Soiled Truths and Lost Ways: an intro

This series will seek to examine the sweeping rise of Saudi Arabia as a regional and global player. Since their conception, the Saudi dynasty has been heavily linked to Wahhabism, and their close ties have led to overlapping influences. A fundamentalist attitude to Islam, designed to regress to the first teachings of Islam, Wahhabism has been used synonymously with Salafism. However, Wahhabism can be seen as an even more orthodox ideology within the ultraconservative Salafi thought. Its influence in Saudi Arabian politics is undeniable and a key factor behind the Saudi’s regional engagements. Throughout the process, the vocal point will be Wahhabism, and just what it has preached, now and then.

The current state of Saudi Arabia was formed following the uniting of the region’s four districts: Hajaz, Najd (Riyadh), Al-Ahsa, ‘Asir in 1932 by Ibn Saud. Following the discovering of petroleum, Saudi Arabia has risen to become one of the world’s largest producers and exporters in oil, holding some of the largest oil and gas reserves in the world. On the back of its oil industry, Saudi Arabia has become a regional and global power. They have been able to transform this economic strength into influence through the Middle East, and this is where the problem exponentially expands. Integral to Wahhabi thought is the mission to spread their ‘purified’ form of Islam throughout the world. This has manifested in hostility to secular regimes and opposing forms of Islam through sponsoring certain groups and movements. Herein lies the problem with Saudi Arabia. Due to the inherent belief of Wahhabi thought that the establishment of their version of an Islamic State is the utmost goal, the means to achieve this become justified. This translates into the validation of force, or ‘jihad’ as it has been understood by this Islamic faction.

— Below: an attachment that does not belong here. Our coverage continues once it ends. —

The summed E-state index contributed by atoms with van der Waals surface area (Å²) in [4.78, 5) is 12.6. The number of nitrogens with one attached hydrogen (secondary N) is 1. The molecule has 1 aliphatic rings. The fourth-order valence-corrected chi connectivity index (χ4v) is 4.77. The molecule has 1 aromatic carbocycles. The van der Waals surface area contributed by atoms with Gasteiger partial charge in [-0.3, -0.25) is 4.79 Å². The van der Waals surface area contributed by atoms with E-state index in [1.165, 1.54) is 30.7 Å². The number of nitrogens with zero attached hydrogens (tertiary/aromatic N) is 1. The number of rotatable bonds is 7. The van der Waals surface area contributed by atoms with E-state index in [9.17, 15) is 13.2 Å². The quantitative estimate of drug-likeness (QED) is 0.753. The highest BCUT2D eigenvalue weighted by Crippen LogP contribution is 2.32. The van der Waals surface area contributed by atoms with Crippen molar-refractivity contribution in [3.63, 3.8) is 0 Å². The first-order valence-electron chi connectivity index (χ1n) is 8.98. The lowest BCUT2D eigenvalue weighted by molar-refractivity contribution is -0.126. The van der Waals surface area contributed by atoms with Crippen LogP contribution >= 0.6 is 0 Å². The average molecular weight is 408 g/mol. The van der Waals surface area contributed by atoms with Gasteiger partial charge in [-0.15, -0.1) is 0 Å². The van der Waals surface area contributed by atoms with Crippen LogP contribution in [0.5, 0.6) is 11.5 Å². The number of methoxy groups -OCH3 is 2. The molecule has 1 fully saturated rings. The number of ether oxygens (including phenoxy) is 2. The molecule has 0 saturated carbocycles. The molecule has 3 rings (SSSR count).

Wahhabism has a long and apparent history, and its contemporary impact is palpable, particularly within terrorist organisations, yet it is vital that its relationship to state actors like Saudi Arabia is analysed. We will also be exploring the relationship of the West with Saudi, and the implications of this alliance for the region. The next piece will take us all the way to the beginning, right where it all began…

~@realHus


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